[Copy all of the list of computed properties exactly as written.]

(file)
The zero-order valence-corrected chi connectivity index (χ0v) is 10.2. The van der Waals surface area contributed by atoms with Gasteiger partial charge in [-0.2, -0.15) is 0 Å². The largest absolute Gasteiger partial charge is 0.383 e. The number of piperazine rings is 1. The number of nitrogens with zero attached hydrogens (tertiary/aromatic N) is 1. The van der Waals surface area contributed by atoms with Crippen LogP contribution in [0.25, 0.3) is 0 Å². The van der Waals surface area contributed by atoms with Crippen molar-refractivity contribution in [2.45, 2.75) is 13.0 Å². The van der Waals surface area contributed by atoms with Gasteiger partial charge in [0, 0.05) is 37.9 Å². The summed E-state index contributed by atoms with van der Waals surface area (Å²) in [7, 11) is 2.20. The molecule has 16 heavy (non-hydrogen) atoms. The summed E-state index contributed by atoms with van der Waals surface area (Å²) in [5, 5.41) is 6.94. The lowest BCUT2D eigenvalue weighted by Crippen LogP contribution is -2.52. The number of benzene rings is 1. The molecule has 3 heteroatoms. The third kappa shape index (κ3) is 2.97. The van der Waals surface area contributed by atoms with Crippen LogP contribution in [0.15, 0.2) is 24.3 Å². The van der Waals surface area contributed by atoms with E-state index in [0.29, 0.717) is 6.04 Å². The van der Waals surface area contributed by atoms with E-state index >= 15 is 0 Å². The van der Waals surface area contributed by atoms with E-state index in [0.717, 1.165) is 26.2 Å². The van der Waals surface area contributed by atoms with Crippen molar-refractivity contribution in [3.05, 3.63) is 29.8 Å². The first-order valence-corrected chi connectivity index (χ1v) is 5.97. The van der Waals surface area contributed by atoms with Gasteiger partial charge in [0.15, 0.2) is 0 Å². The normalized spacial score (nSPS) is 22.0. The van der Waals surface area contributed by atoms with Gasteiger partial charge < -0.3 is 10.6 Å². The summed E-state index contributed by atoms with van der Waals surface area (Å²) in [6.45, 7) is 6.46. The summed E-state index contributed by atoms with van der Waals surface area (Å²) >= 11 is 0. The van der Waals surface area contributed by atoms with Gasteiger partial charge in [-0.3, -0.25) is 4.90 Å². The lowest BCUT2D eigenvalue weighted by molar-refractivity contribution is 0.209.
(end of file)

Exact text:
The zero-order valence-corrected chi connectivity index (χ0v) is 10.2. The van der Waals surface area contributed by atoms with Gasteiger partial charge in [-0.2, -0.15) is 0 Å². The largest absolute Gasteiger partial charge is 0.383 e. The number of piperazine rings is 1. The number of nitrogens with zero attached hydrogens (tertiary/aromatic N) is 1. The van der Waals surface area contributed by atoms with Crippen LogP contribution in [0.25, 0.3) is 0 Å². The van der Waals surface area contributed by atoms with Crippen molar-refractivity contribution in [2.45, 2.75) is 13.0 Å². The van der Waals surface area contributed by atoms with Gasteiger partial charge in [0, 0.05) is 37.9 Å². The summed E-state index contributed by atoms with van der Waals surface area (Å²) in [7, 11) is 2.20. The molecule has 16 heavy (non-hydrogen) atoms. The summed E-state index contributed by atoms with van der Waals surface area (Å²) in [5, 5.41) is 6.94. The lowest BCUT2D eigenvalue weighted by Crippen LogP contribution is -2.52. The number of benzene rings is 1. The molecule has 3 heteroatoms. The third kappa shape index (κ3) is 2.97. The van der Waals surface area contributed by atoms with Crippen LogP contribution in [0.15, 0.2) is 24.3 Å². The van der Waals surface area contributed by atoms with E-state index in [0.29, 0.717) is 6.04 Å². The van der Waals surface area contributed by atoms with E-state index >= 15 is 0 Å². The van der Waals surface area contributed by atoms with E-state index in [0.717, 1.165) is 26.2 Å². The van der Waals surface area contributed by atoms with Crippen molar-refractivity contribution in [3.05, 3.63) is 29.8 Å². The first-order valence-corrected chi connectivity index (χ1v) is 5.97. The van der Waals surface area contributed by atoms with Gasteiger partial charge in [0.15, 0.2) is 0 Å². The normalized spacial score (nSPS) is 22.0. The van der Waals surface area contributed by atoms with Gasteiger partial charge < -0.3 is 10.6 Å². The summed E-state index contributed by atoms with van der Waals surface area (Å²) in [6.45, 7) is 6.46. The summed E-state index contributed by atoms with van der Waals surface area (Å²) >= 11 is 0. The van der Waals surface area contributed by atoms with Gasteiger partial charge in [-0.3, -0.25) is 4.90 Å². The lowest BCUT2D eigenvalue weighted by molar-refractivity contribution is 0.209.